Today, businesses need to manage resources, logistics, and efficiency across the entire cabin life cycle. That is why the design solution toward optimized ROI is a combination of low-cost production, low-weight materials, and effective maintenance strategies.
Sure, we can have composite structures that lower the weight of an airliner significantly. But if there is an increased production cost associated with the structure, it must be balanced through cost-effective production strategies.
Due to fuel costs, manufacturers are improving efficiency in critical areas to deliver a lift in profits, increase turn times, and ultimately produce a higher return-on-investment.
As a result, the aircraft interiors after-market is booming as demand for lightweight cabins is surging. Along with the need for advanced materials comes innovation in production and maintenance processes.
Let’s look at the ways to deliver ROI through aircraft interiors.
There are three primary ways to realize ROI for an interiors upgrade:
Weight savings is truly the gift that keeps on giving. Depending on the operator’s formula, usually a closely held secret, ROI is on average around $25,000 per pound, per annum, and per aircraft. This number is dependent on the price of fuel, operator fuel hedging practices, and aircraft utilization.
As the industry moves toward efficiency, advanced composite materials, such as high-performance thermoplastic polymers, are used in many areas of the airframe to help lead to the lightest possible structure. Besides, thermoplastics offer the ability to mold sub-components, which can reduce weight by eliminating fasteners.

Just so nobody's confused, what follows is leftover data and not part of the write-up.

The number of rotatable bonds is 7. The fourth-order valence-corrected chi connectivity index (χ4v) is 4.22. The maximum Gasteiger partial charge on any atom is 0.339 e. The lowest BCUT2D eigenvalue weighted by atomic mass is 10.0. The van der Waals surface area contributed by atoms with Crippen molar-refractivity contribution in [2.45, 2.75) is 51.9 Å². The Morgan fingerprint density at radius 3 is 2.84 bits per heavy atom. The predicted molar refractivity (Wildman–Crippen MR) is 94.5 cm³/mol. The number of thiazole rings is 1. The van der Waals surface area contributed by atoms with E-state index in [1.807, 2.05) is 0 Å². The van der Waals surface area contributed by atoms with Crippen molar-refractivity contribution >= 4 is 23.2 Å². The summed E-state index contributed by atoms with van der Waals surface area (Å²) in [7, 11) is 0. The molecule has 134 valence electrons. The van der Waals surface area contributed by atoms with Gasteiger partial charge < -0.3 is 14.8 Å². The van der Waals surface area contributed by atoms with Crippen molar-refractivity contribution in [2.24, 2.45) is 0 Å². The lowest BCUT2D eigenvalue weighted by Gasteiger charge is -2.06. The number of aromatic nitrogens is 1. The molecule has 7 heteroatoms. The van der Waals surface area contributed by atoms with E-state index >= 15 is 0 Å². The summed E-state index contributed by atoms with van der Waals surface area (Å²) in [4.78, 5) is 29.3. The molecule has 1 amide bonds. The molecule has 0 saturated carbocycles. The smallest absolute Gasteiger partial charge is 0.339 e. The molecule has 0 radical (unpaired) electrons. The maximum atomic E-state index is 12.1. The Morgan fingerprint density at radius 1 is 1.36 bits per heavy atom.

The light-weight cabin design process is evolving as we speak. It is absolutely not enough to produce a light-weight material. It must be cost-effective in production and be resistant to wear. To this, advancements in light-weight composite materials are focused on durability and production costs.
The reduction of maintenance costs is a crucial consideration in the aircraft industry. Reducing maintenance costs by just 10 percent can have a significant impact on profits. Understanding the relationship between part durability and maintenance efficiency is critical. The strength of the aircraft interior is a significant factor in the maintenance cost.
Unfortunately, lighter-weight composite materials and sustainability do not always go hand in hand. However, new materials are coming on the market every day, through continuous innovation. Durability challenges are being overcome as new light-weight composite materials are being designed for durability.
Additionally, the rapid replacement of damaged interior parts through additive manufacturing is on the horizon. Stratasys is one of the leaders in this regard, having tested a wide variety of 3D printed composite configurations for the public record. Rapid replacement extends the life of the interior, keeping it fresh and appealing.
As the airline industry adapts to shorter build cycles and tighter budgets, additive manufacturing is soaring, and new approaches are being created every day. One such approach is a new panel fastening system developed by Harper Engineering. This method reduces labor and materials for the production of monuments, galleys, closets, and bulkheads, by over 50% while allowing for partial replacement of parts of the monument on site. The system also allows the operator to incorporate a new monument without a total refit of the interior by allowing it to be assembled piece-by-piece, onsite and overnight. In an environment where the passenger experience is a top priority and a competitive advantage, Harper Engineering has answered the mail.
Interior cabin design for business performance and ultimately, a better bottom line is a process that ties innovation, light-weight materials, and maintenance into one continuous process.
At AB Aero Partners, we lend a hand in the process. We'd be happy to hear from you.